There are many different ways to handle the complexities of a New York divorce. Often, as a divorce attorney that also offers mediation and collaborative law, I receive calls from clients who aren’t sure what kind of process they want to use for their marital issues. In some situations, clients may want to access my assistance for legal advice, but then they also want to use me as a mediator too. Unfortunately, this isn’t an option that I can provide, because, in my view, it would potentially harm the neutral ground required for a successful divorce mediation process.
In New York divorce mediation, I find that the process works best when both spouses come together in neutral territory and discuss their issues with a third-party who is objective in the case. If, as an attorney, I met with one side of the case before mediation, then this can lead to discomfort for the other party. Some clients would even feel as though they’re not getting a “fair” experience. Though, in some rare instances, it’s possible for me to have a very brief conversation with one spouse before the mediation begins, however, I wouldn’t give my legal advice until the person indicates that they’re happy to use my service as an attorney, whether that is review attorney, negotiator or litigator.
If it turns out that the person that I speak to wants to use my services as a divorce mediator, and their spouse is willing, then it may help for the spouse I had talked to before to reveal any information he or she had shared with me one-on-one. This can “clear the air” for a mediation process. This way each person can consent to mediate with me with full disclosure of all information. Typically, however, I will recommend that spouses interested in divorce mediation bring the other party to their initial consultation so that we can all discuss the process together.
Separating the Review Attorney from a Mediator
Ultimately, the role of a mediator is to support both parties in a divorce, to reach an agreement, from an objective and neutral perspective. If a spouse feels that they need support from a divorce attorney prior to mediation, I would recommend that they seek help from an alternative review attorney before speaking to me as their mediator. If a person goes to an attorney, but in their role as a divorce mediator, like me, for a conversation and then decides that they want to use that same mediator for their divorce process, there are different options available. Some individuals may choose to retain me as their divorce lawyer and look for an alternative mediator that both spouses feel comfortable using. I would then work as the client’s review attorney, while the other spouse hires their own review attorney.
If a client retains my services as a review attorney, and the other spouse does not want to use mediation, I would be able to represent my client in a negotiation with the other side and their lawyer, in either a collaborative law, traditional settlement negotiation or litigation case.
Typically, if I engage in an initial consultation with a couple as their divorce mediator, then my general practice would be to not switch over to be a “lawyer” for one side as a litigators, attorney, or collaborative law provider. Generally, I believe that it’s best to remain neutral to them. If people come to me searching for a divorce mediator, then they’re expecting to interact with a neutral party. By maintaining my status as a mediator and avoiding any future attorney entanglements, I can reassure my clients that they won’t have to worry about me becoming their adversary in the future.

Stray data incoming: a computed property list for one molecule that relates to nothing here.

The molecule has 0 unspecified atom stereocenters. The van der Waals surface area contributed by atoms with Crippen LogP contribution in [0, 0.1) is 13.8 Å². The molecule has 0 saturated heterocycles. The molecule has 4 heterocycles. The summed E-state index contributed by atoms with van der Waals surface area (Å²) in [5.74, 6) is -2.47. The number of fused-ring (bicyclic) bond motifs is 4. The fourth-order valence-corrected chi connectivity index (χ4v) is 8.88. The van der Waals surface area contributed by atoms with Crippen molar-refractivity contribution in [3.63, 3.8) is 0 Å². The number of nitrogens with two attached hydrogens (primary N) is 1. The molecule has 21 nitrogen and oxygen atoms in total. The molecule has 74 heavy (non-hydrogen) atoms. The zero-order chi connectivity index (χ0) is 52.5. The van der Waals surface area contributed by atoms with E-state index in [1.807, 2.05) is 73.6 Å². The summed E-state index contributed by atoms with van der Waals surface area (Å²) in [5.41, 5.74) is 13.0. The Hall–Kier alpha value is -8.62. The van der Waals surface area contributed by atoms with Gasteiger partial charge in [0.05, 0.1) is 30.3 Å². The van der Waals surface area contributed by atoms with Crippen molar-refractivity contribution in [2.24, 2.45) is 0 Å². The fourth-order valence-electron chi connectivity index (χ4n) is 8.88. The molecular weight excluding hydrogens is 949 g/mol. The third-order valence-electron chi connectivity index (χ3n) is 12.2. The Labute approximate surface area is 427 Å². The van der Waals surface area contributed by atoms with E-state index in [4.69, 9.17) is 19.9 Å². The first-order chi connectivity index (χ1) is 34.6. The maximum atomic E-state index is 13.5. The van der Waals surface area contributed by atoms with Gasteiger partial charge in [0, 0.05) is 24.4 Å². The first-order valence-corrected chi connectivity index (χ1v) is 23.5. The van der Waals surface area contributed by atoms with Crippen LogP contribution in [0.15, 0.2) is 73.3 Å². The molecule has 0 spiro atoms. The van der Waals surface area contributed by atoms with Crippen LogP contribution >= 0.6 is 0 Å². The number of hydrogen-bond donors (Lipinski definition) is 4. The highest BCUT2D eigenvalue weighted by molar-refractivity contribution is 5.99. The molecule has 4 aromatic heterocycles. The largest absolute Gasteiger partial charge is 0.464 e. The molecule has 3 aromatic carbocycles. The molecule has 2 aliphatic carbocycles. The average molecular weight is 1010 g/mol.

As a divorce mediator, I remain a neutral force, working with both the husband and wife in a divorce case, to help them overcome various issues in their separation. Mediators do not provide legal advice for either side in a divorce case, as this is the responsibility of the review attorney – the lawyers that people hire to guide them behind the scenes of a mediation and give them legal advice as they work through their case. If a client chooses for me to become their review attorney, then I will be able to prepare them for their mediation sessions, discuss issues after a mediation, and review the settlement agreements that are created during mediation. It’s also possible for review attorneys such as myself to prepare and submit divorce packages once agreements are officially made.
Do You Need a Divorce Mediator or Review Attorney?
I provide a number of different services so that people can decide whether they would rather use me as a collaborative lawyer, review attorney, negotiator or divorce mediator. However, I believe that it’s essential to maintain the right attitude towards the case depending on my role. When I’m a divorce mediator, other review attorneys might make suggestions, through their clients, that ask me to edit the settlement agreement that I prepared, but I wouldn’t be working specifically for either side in the divorce. As a divorce mediator, I help facilitate the agreement on all the issues that need to be decided in a divorce, separation, pre-nuptial agreement, postnuptial agreement or other family law issues. I go over things like parenting time and custody, child support, maintenance, and the equitable distribution of marital debt and assets.
To learn more about using me as either a review attorney or a divorce mediator contact my office at your earliest convenience. You can get in touch at (516) 333-6555.